AMES, Iowa -- As calving season begins, producers are keeping one eye on the weather and the other eye on the cows. Iowa State University (ISU) Extension beef veterinarian Grant Dewell shares five tips on helping calving season be as successful as possible for producers, regardless of the weather conditions.
This is likely the most important aspect of the whole process. Clean calving areas, make sure plenty of bedding is available and gather supplies, including calf chains, calf puller, bucket, disinfectant, lubricant and heat lamps.
You should be checking females on a regular basis — at least every four hours — for evidence of parturition. Losing a calf at calving because the cow was not assisted in time is like throwing away $600.
Dystocia calves, those born from difficult labor, will have a prolonged time before they stand and nurse so it is imperative to have colostrum available immediately. Milk some colostrum from the cow while she is caught up to have it ready for that calf.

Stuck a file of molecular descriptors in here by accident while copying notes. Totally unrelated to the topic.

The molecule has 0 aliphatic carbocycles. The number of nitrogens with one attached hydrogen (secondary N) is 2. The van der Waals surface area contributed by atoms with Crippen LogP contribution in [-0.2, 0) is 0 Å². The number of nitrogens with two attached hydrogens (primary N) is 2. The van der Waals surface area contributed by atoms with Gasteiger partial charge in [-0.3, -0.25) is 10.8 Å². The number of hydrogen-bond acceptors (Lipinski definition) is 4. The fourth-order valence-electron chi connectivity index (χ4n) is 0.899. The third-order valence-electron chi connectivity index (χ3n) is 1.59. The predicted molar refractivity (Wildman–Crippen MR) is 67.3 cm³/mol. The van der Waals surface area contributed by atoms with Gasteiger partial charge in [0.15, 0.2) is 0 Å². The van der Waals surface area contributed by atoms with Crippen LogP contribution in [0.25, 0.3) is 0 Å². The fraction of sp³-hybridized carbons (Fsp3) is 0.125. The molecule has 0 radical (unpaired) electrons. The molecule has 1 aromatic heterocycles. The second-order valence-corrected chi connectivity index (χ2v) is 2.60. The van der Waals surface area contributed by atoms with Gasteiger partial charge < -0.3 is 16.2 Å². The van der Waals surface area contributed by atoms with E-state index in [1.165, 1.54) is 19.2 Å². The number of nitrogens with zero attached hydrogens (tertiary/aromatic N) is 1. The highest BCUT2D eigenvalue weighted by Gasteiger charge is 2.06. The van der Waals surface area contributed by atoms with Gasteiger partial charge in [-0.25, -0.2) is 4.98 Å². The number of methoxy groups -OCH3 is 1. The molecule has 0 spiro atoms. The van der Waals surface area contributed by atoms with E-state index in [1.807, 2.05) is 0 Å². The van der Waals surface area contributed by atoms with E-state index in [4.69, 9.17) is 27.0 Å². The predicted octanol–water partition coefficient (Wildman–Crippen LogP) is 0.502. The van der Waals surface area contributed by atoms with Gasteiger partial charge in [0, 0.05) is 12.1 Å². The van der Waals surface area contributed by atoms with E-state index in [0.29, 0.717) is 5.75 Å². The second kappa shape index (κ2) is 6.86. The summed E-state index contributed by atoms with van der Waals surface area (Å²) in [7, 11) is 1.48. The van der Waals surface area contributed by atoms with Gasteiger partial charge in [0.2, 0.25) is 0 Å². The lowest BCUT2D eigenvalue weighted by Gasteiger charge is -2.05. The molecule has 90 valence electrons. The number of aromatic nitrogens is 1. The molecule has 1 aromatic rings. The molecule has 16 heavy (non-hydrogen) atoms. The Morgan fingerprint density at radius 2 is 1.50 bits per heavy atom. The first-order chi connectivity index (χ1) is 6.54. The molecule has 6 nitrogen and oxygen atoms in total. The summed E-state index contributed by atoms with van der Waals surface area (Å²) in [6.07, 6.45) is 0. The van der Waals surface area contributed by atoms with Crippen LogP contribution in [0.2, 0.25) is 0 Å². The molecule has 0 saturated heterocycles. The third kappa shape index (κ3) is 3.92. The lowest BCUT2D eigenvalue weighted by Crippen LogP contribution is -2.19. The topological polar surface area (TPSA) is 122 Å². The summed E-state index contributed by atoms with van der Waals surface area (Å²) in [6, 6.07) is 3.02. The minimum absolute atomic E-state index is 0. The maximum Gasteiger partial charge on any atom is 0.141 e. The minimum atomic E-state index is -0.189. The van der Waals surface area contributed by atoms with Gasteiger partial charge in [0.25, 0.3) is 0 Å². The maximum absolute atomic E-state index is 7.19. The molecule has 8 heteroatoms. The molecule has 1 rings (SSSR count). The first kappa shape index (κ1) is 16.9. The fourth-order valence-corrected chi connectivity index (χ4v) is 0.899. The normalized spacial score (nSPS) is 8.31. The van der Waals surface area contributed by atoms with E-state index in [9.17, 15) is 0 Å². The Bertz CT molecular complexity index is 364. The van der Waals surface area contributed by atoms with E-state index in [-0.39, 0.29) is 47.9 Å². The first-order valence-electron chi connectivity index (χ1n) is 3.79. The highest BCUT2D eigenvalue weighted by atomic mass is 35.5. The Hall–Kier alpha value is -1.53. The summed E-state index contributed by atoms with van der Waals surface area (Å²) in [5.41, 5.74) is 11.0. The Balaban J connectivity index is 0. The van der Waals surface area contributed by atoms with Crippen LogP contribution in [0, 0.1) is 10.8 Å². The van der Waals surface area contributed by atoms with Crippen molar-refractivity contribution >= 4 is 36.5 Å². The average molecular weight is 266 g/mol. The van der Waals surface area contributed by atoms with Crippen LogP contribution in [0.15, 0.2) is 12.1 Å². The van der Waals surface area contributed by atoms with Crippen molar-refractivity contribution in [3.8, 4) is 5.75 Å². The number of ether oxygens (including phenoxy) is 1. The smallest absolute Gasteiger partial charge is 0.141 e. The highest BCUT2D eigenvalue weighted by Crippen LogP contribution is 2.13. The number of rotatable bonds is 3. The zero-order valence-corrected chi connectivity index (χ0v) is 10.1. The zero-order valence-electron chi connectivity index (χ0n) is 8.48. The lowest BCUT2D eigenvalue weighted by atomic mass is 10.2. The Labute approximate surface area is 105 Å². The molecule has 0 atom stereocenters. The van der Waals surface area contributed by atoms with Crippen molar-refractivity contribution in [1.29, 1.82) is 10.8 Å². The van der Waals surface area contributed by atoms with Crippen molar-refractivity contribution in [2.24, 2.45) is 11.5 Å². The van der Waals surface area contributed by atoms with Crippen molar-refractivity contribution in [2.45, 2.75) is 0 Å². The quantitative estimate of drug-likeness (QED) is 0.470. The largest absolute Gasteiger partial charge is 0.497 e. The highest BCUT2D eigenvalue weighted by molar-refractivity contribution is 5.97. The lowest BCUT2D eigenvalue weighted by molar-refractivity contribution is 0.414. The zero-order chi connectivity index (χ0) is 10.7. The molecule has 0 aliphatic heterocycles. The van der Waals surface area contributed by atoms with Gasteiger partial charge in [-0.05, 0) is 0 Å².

Segregate cows into at least three groups – pregnant cows, neo-natal calves and cows, and older calves and cows. Calves between one and 21 days of life are most at risk of disease, so keeping these high-risk calves separate from the others in the herd can decrease disease incidence. If you have a disease outbreak, be prepared to keep this youngest group of calves isolated from all other calves.
Calves do better when calved in the clean, dry and warm environment of June rather than March. Also, green grass will better meet cows’ energy needs during peak lactation.